A Met Office weather warning remains in place in Northern Ireland with strong winds causing travel disruption due to Storm Erik.
Winds in the region of 60mph (97km/h) are expected as the Atlantic system moves north east.
In Londonderry, the Foyle Bridge was closed to high-sided vehicles on Friday morning.
The Rathlin ferry service has been cancelled because of the weather.
A driver had a lucky escape in south Belfast after a tree fell onto their car on the Milltown Road, which has been closed by police.
The public has been warned of of disruption, with "delays to road, rail, air and ferry transport" likely.
NI Direct also warned that there could be "power cuts, large waves in coastal areas, fallen trees, and risk of flying debris".
The Milltown Road, Belfast is blocked in both directions near the junction with Belvoir Road following a tree having fallen in the area.— PSNI Road Policing (@PSNITraffic) February 8, 2019
Motorists are advised to seek alternative main routes for their journey.
About 2,500 customers are without electricity in the Republic.
A yellow warning for Northern Ireland issued by the Met Office is in place until 15:00 GMT on Saturday.
Some #StormErik strongest gusts, so far:— Barra Best (@barrabest) February 8, 2019
📌Down 122km/h (76mph)
📌Galway 122km/h (76mph)
📌Mayo 115km/h (72mph)
📌Derry 97km/h (60mph)
📌Cork 97km/h (60mph) @MetEireann & @metoffice warnings are in place right across Ireland. pic.twitter.com/IrHpbJ2JG8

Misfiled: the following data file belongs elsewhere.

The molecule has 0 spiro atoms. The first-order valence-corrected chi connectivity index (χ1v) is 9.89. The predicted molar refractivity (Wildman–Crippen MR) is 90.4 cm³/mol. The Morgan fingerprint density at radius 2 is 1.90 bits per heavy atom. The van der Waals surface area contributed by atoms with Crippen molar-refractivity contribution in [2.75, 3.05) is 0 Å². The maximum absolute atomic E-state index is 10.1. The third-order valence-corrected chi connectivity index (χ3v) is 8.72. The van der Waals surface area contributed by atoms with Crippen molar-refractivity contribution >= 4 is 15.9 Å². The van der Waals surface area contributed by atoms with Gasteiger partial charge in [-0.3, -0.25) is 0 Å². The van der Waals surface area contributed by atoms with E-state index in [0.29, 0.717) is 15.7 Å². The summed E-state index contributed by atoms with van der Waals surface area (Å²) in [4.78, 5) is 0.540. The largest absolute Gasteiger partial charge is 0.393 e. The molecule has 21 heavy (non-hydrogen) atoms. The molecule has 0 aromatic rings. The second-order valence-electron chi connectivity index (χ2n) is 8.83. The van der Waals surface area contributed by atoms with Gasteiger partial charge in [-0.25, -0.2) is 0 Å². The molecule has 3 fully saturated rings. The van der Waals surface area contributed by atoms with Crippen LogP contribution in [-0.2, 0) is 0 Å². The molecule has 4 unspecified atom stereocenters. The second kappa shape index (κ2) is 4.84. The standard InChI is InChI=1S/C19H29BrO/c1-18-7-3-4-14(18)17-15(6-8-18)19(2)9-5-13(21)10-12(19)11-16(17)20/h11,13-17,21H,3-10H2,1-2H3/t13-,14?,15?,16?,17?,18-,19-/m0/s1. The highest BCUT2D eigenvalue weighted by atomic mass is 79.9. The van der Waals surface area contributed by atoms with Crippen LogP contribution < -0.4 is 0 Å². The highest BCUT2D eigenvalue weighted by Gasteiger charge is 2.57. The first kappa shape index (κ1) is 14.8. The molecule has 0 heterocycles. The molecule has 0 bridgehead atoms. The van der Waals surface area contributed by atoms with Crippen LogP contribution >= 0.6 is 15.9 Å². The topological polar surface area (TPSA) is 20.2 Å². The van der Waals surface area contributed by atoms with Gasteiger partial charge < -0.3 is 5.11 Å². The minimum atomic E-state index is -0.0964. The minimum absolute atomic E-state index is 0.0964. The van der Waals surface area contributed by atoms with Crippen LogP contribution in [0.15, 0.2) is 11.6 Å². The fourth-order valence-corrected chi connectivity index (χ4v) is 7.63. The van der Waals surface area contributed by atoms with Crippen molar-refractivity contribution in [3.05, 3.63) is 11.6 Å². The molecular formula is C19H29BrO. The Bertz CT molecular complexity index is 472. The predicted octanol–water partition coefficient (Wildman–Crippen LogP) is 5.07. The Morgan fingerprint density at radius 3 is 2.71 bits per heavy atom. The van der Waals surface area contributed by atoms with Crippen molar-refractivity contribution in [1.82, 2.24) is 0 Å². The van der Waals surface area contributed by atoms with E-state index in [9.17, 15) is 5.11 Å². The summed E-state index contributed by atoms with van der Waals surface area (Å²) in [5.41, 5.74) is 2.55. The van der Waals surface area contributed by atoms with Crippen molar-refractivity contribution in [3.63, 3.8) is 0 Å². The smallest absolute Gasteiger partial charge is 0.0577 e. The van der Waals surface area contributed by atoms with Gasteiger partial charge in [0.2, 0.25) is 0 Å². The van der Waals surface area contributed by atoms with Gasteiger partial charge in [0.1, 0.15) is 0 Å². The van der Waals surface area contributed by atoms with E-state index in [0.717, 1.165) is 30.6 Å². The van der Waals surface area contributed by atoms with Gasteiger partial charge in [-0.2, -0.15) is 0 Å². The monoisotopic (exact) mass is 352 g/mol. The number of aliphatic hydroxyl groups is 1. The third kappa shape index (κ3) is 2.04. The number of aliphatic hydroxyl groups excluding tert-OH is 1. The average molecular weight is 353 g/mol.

The storm was named by Irish weather service Met Éireann, which has issued an orange warning for Counties Donegal, Galway, and Mayo.
It expects severe gusts of up to 80mph in those areas.
A Status Yellow warning has also been issued for the rest of the island.
Storm Erik brings 'weather bomb' conditions
by BBC News NI Weather Presenter Cecilia Daly
Erik is the sixth named storm this season, after Ali, Bronagh, Callum, Diana and Deirdre
Storm Erik will approach Ireland and the UK bringing severe and damaging gusts.
The low pressure area was deepening rapidly as it approached the north west of Ireland and north-west Scotland on Friday morning.
This is known as rapid cyclogenesis, or explosive cyclogenesis, because the centre of the low pressure drops quickly over a short period of time and therefore the storm intensifies rapidly.
This is also sometimes known as a weather bomb.
Peak gusts across Northern Ireland will be 60 to 70mph but could be close to 80mph towards the west coast of Ireland and this is why Met Éireann issued an orange warning for Counties Galway, Mayo and Donegal.
Stay up to date with the forecast here.